- trained officers were “only 10% more accurate” than recruits with “minimal/no experience” at ranges of 3 to 15 feet, which is where a “majority of gunfights and critical situations will likely” occur.
On average, police officers receive 71 hours of firearms instruction in their initial academy training and less than 15 hours per year thereafter. They also get very little real-world experience with firing guns. Contrary to public perception, a 2017 Pew poll found that “only about a quarter (27%) of all officers say they have ever fired their service weapon” in the line of duty. This is significant, because such skills deteriorate over time.
Per a report commissioned by Canada’s Department of National Defense about the “retention and fading of military skills,” “one can expect proportionately large degrees of skill loss after only moderate amounts of time. This has been confirmed in numerous studies examining retention of military tasks.”
Trump is proposing that a select group of “highly adept” and “highly trained” teachers be armed “if they really have that aptitude.” Given the above data on police handgun accuracy and training times, such teachers could easily match and exceed the firearm skills of many officers.
Even civilians—who rarely have regular, formal training—save far more lives with guns than are lost in accidents. This is another area where many media outlets have grossly misled their audiences, but some key facts are:
- U.S. civilians use guns to stop lethal violence more than 100,000 times per year, while there are less than 600 fatal firearm accidents per year.
- A 2013 study ordered by President Obama and conducted by the Institute of Medicine and the National Research Council found that:
- “Almost all national survey estimates indicate that defensive gun uses by victims are at least as common as offensive uses by criminals, with estimates of annual uses ranging from about 500,000 to more than 3 million….”
- “Studies that directly assessed the effect of actual defensive uses of guns (i.e., incidents in which a gun was ‘used’ by the crime victim in the sense of attacking or threatening an offender) have found consistently lower injury rates among gun-using crime victims compared with victims who used other self-protective strategies….”
Again, the data above applies to the general public, not a highly selective, rigorously vetted, and thoroughly trained group of professionals. These facts point to the conclusion that such teachers would be very effective in protecting the lives of students.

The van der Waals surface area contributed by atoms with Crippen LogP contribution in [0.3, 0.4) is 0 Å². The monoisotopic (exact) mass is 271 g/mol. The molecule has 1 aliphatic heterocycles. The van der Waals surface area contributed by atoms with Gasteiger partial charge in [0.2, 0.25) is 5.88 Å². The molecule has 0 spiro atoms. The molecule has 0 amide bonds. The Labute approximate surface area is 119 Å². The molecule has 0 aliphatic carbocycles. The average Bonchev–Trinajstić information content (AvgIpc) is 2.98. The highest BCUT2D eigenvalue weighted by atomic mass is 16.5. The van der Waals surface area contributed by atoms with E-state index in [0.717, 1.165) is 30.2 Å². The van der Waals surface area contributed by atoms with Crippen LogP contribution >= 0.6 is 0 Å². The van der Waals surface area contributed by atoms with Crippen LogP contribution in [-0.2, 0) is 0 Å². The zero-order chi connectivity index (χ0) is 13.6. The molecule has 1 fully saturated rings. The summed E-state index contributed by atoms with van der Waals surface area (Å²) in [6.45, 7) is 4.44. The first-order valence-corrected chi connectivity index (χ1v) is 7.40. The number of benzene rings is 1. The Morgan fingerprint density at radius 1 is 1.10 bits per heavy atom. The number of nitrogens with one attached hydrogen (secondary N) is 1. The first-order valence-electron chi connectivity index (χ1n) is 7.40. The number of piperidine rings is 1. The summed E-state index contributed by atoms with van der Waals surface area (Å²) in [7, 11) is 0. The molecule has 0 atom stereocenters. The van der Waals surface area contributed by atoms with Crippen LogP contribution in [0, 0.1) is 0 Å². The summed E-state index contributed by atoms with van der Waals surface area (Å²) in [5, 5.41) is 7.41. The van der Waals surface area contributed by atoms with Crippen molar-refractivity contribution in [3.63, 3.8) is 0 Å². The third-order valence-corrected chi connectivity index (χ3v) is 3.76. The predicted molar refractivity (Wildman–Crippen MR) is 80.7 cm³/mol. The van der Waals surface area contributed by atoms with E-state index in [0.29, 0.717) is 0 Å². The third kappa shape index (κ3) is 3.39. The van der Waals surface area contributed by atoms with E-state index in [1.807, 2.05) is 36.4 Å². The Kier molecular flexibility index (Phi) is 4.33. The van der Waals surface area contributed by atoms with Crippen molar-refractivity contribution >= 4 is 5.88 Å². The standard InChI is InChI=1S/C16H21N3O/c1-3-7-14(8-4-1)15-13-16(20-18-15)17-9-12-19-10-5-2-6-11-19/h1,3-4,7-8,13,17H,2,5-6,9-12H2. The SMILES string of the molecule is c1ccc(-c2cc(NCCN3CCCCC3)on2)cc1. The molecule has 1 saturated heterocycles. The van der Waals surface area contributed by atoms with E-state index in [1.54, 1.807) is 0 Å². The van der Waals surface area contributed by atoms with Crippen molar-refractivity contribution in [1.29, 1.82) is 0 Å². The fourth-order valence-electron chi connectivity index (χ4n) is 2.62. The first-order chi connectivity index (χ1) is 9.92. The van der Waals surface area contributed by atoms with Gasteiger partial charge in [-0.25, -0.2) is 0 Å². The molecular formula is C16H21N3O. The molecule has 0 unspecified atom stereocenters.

Trump’s reasons for arming certain teachers instead of hiring more guards are that “it would be much less expensive,” and schools wouldn’t look like an “armed camp” with “security guards standing all over the place, loaded up with guns.” Yet, some media outlets are spreading claims that Trump’s proposal is too expensive:
- Daily Beast editor-in-chief John Avlon stated on CNN that training teachers “costs money. You’ve got a situation where a lot of teachers in this country buy homeroom supplies. So all of the sudden we’re going to be finding money for them to be trained up to use a weapon in a classroom full of kids.”
- The Guardian gave op-ed space to Ross Barkan, a journalist and candidate for the New York State Senate,” who wrote: “Training these teachers alone could cost the federal government hundreds of millions. That’s before the government starts purchasing pistols for each of these militarized educators.”
Even under a high-cost scenario where teachers receive far more training than police and are paid at a rate of $50 per hour for their training time, the annual cost of equipping, training, and supervising these teachers would be less than 1% of current government spending on K–12 schools. This figure is based on the following data:
- 100 hours per year of training, compared to the police average of less than 15 hours per year and 71 hours of initial academy training
- $50 per hour to pay teachers for their time spent training, which is about the same as average teacher compensation including salary and benefits
- $25 per hour for the training
- $1,000 per year for training ammunition
- $455 every five years for a semi-automatic 9 mm handgun with night sights and three 15-round magazines